‘Complexity’ of Neanderthal tools

By | August 27, 2008

Early stone tools developed by our species Homo sapiens were no more sophisticated than those used by our extinct relatives the Neanderthals.

That is the conclusion of researchers who recreated and compared tools used by these ancient human groups. The findings cast doubt on suggestions that more advanced stone technologies gave modern humans a competitive edge over the Neanderthals. The work by a US-British team appears in the Journal of Human Evolution. …

The team analysed the data to compare the number of tools produced, how much cutting edge was created, the efficiency in consuming raw material and how long tools lasted. They found no statistical difference in the efficiency of the two stone technologies. In some respects, the flakes favoured by Neanderthals were even more efficient than the blades adopted by modern humans. … The Neanderthals (Homo neanderthalensis) appear in the fossil record about 400,000 years ago. At their peak, these squat, physically powerful hunters dominated a wide area spanning Britain and Iberia in the west, Israel in the south and Siberia in the east.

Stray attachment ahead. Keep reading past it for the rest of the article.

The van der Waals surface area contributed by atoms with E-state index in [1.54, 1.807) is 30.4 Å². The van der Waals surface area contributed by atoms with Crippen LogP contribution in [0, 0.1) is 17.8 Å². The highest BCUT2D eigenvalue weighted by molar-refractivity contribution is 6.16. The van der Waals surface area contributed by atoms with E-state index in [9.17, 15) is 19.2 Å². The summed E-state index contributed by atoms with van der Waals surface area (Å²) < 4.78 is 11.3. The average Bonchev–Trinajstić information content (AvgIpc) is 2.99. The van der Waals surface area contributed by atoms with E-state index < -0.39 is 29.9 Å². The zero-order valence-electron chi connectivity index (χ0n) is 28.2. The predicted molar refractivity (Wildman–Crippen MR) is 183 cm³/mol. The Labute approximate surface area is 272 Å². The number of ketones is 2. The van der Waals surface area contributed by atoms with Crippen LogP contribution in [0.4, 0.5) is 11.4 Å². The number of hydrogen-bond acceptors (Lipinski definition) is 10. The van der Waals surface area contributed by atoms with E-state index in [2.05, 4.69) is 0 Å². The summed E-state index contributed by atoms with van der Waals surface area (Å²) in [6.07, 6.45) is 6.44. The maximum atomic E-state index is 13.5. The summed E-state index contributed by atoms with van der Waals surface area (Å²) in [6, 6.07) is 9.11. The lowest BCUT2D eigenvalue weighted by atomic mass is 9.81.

Meanwhile, Homo sapiens evolved in Africa, and displaced the Neanderthals after spreading into Europe about 40,000 years ago. The last known evidence of Neanderthals comes from Gibraltar and is dated to between 28,000 and 24,000 years ago. Lead author Metin Eren, from the University of Exeter, UK, said: “Technologically speaking, there is no clear advantage of one tool over the other. “When we think of Neanderthals, we need to stop thinking in terms of ‘stupid’ or ‘less advanced’ and more in terms of ‘different’.” – bbc

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